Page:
Saturday, April 18, 2009

3 Things I’ve Learned in the School of Group Challenges

WC pencil jar

graphite sketch of my pencil jar
4” x 8” in Moleskine sketchbook

The reference for the April Virtual Sketch Date was posted yesterday. This month’s reference is a lovely rhododendron bud supplied by Jeanette Jobson. All entries are due by Saturday April 24th.

I was thinking about group challenges the other day – like the Virtual Sketch Date and Karin Jurick’s Different Strokes From Different Folks - and what a great learning experience they are for me, in particular, reviewing all the entries.

When viewing the entries, I love seeing them all together on one page. I start out by scrolling through the entries or glancing at each one quickly. I know that the entries that catch my eye during a quick sweep deserve a longer look.

When I first started viewing these group challenges, I wondered why some entries caught my eye and others didn’t, especially because they are all of the same subject. What was it about some paintings that made me want to linger? For me it comes down to three things.

  • Composition – Many times what makes a painting stand out from the crowd is composition. Cropping can make all the difference in how a painting reads. Same is true for elements that are left in versus elements that are eliminated. Recently I saw two almost identical compositions and the main difference for the one I preferred  was the addition of something that didn’t appear in the original reference. My lesson…study composition until good compositions come easy.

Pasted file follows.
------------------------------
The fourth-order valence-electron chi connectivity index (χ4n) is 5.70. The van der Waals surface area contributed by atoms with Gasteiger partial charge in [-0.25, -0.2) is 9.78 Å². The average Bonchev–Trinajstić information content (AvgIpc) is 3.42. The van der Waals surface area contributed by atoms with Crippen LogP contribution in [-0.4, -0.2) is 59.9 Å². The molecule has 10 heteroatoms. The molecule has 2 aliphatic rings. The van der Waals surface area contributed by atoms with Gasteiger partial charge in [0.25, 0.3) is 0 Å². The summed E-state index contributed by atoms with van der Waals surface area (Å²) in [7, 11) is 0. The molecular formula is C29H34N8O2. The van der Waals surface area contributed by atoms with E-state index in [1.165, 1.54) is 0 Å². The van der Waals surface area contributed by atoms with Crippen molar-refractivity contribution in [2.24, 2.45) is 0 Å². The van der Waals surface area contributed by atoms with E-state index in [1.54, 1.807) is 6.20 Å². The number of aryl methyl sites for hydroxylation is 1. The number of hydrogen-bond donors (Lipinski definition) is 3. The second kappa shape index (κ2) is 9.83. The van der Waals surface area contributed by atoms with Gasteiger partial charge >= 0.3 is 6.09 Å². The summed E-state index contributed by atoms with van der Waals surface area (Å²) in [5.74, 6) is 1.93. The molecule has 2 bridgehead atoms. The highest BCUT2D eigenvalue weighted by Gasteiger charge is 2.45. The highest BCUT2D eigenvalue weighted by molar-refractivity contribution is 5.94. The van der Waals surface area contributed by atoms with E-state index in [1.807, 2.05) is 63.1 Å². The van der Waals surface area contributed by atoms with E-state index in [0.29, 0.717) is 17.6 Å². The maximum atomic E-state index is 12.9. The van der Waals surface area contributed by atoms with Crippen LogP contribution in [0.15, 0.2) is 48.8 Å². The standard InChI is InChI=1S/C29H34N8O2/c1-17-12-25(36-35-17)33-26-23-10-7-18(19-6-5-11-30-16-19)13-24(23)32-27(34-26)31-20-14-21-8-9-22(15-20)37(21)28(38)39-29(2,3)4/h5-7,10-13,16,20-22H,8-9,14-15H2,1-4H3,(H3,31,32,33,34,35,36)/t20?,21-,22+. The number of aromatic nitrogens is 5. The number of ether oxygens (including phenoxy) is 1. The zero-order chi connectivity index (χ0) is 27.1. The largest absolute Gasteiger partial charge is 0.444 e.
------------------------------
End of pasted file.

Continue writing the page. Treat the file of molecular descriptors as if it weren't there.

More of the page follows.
• Style – I am finding the more I do this exercise the more often paintings of a certain style catch my eye. The surprising thing about this is that the paintings I like are not painted in a style similar to my own. Having learned what style appeals to me, I’ve decided to try to work toward that style in my own paintings.
  • Technical Ability – My studies have revealed that technical ability is actually less important to me than I would have guessed, but there is some base line that needs to be met for me to enjoy a painting. The lesson for me here is to not sacrifice style and feeling in my own works in an effort to prove technical ability.

I love that I can learn from group challenges even when I don’t participate in them. I’m interested in hearing what lessons you have learned from the School of Group Challenges. Feel free to share them in the comments.


Jennifer Rose said...

the main things that I have learned when looking at any group project are how composition can make or break an image. Also that I'm attracted to colours. lots of colour, but of course not so much that the image turns to mud though.

There are so many group challenge that I would love to participate in but its finding the time :/

Stacy said...

Jennifer, I agree that composition can make or break an image. And sometimes the difference is from very small changes. I agree too that findng time to participate is the biggest challenge to challenges. :D

vivien said...

very good points and good analysis there :>)

Our group blog Watermarks has been very thought provoking, looking at things from different perspectives and triggering ideas :>)

Charlene Brown said...

The main factors that influences my first impression, and often my more considered opinion, are the choice of colours and balance of these colours in the composition. This can include odd colour highlights, which I find appealing. And I find the range of interpretations of the same subject fascinating!

Stacy said...

Thank you Vivien! I read your Watermarks blog and enjoy it very much. It is so interesting to see how you each approach the subject of water in your artwork.

Charlene, I'm with you in that I also find the range of interpretations fascinating. But I'm more often attracted to works based on good value contrasts than on colors. Which probably helps explain why I enjoy working in graphite and charcoal.